Report: Israel has no barrier to torture

Loopholes in "time bomb" ruling allow almost any prisoner to be tortured.

Prisoners 298.88 AP good (photo credit: AP)
Prisoners 298.88 AP good
(photo credit: AP)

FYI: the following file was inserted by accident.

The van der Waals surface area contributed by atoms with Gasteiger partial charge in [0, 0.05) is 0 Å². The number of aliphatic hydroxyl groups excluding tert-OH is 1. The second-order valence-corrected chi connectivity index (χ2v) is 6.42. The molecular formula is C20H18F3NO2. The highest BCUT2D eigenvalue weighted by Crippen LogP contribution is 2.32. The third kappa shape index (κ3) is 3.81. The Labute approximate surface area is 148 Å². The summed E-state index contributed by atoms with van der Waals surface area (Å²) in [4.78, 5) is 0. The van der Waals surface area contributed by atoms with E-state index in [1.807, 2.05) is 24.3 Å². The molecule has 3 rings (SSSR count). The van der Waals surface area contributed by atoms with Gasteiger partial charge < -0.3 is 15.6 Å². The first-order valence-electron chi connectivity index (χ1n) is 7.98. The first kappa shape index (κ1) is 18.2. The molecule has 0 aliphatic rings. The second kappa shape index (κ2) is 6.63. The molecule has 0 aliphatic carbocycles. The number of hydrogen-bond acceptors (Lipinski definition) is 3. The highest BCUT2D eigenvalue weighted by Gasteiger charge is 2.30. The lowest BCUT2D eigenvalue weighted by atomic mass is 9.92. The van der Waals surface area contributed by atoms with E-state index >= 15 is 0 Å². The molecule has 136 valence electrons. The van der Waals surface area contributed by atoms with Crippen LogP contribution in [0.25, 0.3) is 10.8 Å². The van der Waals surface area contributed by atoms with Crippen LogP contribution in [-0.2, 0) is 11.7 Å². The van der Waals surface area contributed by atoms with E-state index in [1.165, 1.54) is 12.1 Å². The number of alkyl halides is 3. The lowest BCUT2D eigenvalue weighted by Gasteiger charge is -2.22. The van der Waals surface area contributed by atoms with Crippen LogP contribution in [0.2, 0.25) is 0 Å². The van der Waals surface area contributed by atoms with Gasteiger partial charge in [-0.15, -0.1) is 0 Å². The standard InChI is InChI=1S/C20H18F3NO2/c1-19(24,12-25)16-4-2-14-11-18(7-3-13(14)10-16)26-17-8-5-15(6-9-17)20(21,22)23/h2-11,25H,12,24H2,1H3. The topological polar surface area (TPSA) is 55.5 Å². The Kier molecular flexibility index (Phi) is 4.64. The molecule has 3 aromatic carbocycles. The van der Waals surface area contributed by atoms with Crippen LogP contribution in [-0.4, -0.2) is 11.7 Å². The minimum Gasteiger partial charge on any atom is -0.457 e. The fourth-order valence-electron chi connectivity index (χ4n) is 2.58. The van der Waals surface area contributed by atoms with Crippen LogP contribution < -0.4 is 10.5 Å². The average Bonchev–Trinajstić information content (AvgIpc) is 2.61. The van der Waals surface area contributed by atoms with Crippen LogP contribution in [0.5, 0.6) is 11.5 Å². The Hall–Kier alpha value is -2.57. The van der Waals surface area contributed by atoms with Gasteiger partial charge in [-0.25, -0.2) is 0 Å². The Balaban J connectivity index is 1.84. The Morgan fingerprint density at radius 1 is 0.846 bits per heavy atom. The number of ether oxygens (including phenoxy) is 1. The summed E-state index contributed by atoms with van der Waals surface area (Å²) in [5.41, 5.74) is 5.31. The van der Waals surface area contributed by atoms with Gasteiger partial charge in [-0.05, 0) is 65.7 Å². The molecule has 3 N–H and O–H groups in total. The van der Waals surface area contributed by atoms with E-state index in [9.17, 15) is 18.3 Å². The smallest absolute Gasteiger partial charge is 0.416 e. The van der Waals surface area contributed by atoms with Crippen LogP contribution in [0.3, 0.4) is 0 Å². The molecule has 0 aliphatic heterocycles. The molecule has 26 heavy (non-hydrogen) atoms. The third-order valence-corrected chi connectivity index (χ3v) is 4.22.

A new report published Wednesday by the Public Committee Against Torture in Israel reported that their findings show there is no effective barrier to torture in the state. The report, entitled A Time Bomb, describes nine cases of Palestinian security prisoners being tortured in the past year. According to the report, the High Court of Justice's ruling on the interrogation of suspects defined as "time bombs" allows for "almost any Palestinian prisoner to be tortured," Israel Radio reported. According to the committee, Israel has no efficient channel that operates against prisoner torture. The report also alleged that prison wardens, policemen and even doctors take part in torture, as well as lawyers, military judges and senior officials in the Justice Ministry. The committee's report follows a May 6th report by the B'Tselem and Hamoked NGOs that the Shin Bet (Israel Security Agency) continues to torture security detainees in violation of a 1999 High Court landmark ruling and international law which outlaws 'special' methods of torture. The report is based on testimony from 73 Palestinians who were interrogated by Shin Bet agents at several facilities inside Israel. The sample included 34 'regular' detainees and 39 'senior detainees' who were transferred from their detention cell to an interrogation facility within 48 hours. According to the B'Tselem report, seven interrogation methods used by the Shin Bet 'fall mainly and clearly under the definition of torture, well beyond the gray zone between ill-treatment and torture. This conclusion is supported mainly by the descriptions contained in the testimonies, in accordance with which the suffering caused to the interrogees by the application of these methods cannot be considered anything other than 'severe' as this term is qualified in the definition of torture in international law,' according to the report. The B'Tselem report, however, was strongly criticized by Boaz Oren, deputy director of the Justice Ministry's Department for International Agreements and International Litigation. Oren wrote to Yehezkel Lein, the report's author, that 'the report was based upon a non-representative sample that seems to have been deliberately chosen, which distorts the reality prevailing in the course of arrest and interrogation of security prisoners.' Also, representatives of B'Tselem and Hamoked did not identify any of the alleged victims making it impossible for the Justice Ministry to investigate any of their claims. In response, the Justice Ministry said Wednesday: "We do not know anything about this report and were not asked to respond before it was published." The ministry did emphasize, however, that the Shin Bet interrogations were all carried out according to law and were constantly monitored by the Shin Bet Supervision Council, the Ministers' Commiteee for Shin Bet Issues, the Intelligence Subcommittee for Secret Service, the Justice Ministry, the State Comptroller's office and various courts. Dan Izenberg contributed to this report